Corruption Becomes Tax for Business Pari - 2004/2/17
THE RELATIVELY large number of contracts marked by the burden of corruption practices in the Bulgarian economy shows that corruption is poised to become a kind of tax ensuring relative economic well-being and a price for staying in business. This is one of the conclusions in the 2003 annual report of Coalition 2000 at the Centre for the Study of Democracy. The survey shows that the level of corruption in Bulgaria neither increased, nor decreased last year.
The absolute number of corruption transactions carried out by citizens and companies is still disturbingly high. The average monthly number of corruption transactions is about 100,000. The indexes show that in the business sector about 4,000 deals involved corruption practices.
The existence of a sufficiently large incidence of corruption transactions prompts some civil servants to create situations in which the giving of bribes becomes 'necessary', in this way creating a market for their 'services', the analysis concludes. Thus, in time, the criteria for making decisions in different departments of the administration tend to become distorted.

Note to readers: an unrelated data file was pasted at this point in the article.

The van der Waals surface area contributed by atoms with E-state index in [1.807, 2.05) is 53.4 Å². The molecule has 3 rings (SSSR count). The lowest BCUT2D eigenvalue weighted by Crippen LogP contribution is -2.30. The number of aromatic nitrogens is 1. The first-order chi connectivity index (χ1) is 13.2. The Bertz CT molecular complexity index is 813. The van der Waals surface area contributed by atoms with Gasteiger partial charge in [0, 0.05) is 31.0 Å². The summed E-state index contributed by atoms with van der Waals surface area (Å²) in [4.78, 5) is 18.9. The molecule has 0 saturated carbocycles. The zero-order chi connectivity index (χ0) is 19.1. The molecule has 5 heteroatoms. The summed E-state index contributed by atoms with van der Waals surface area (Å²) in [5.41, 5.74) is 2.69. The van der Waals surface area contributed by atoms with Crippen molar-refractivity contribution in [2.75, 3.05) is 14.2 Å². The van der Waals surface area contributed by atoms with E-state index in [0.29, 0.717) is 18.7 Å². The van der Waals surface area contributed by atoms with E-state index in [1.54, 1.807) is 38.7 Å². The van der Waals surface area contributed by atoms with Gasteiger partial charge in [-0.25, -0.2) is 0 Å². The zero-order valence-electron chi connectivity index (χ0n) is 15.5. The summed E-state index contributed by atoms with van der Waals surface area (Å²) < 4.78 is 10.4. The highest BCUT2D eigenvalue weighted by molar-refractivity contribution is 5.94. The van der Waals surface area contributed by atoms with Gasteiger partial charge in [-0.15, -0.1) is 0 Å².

The use of corruption transactions in the business sector significantly distorts the market and competitive environment. The working definition of corruption is the abuse of power or official position for personal gains. Corruption transactions distort the regulative functions of the state. The survey shows that the state regulations are skirted by about 10 to 20% of the companies, not taking into account the companies in the grey economy, which considerably increase the figure.
Between 30 and 40% of the public awards were contracted through corruption mechanisms. The problem is that huge amounts are distributed in such a say, Vitosha Research director Alexander Stoyanov said. More than EUR 4 billion will be allocated after 2007, he warned.

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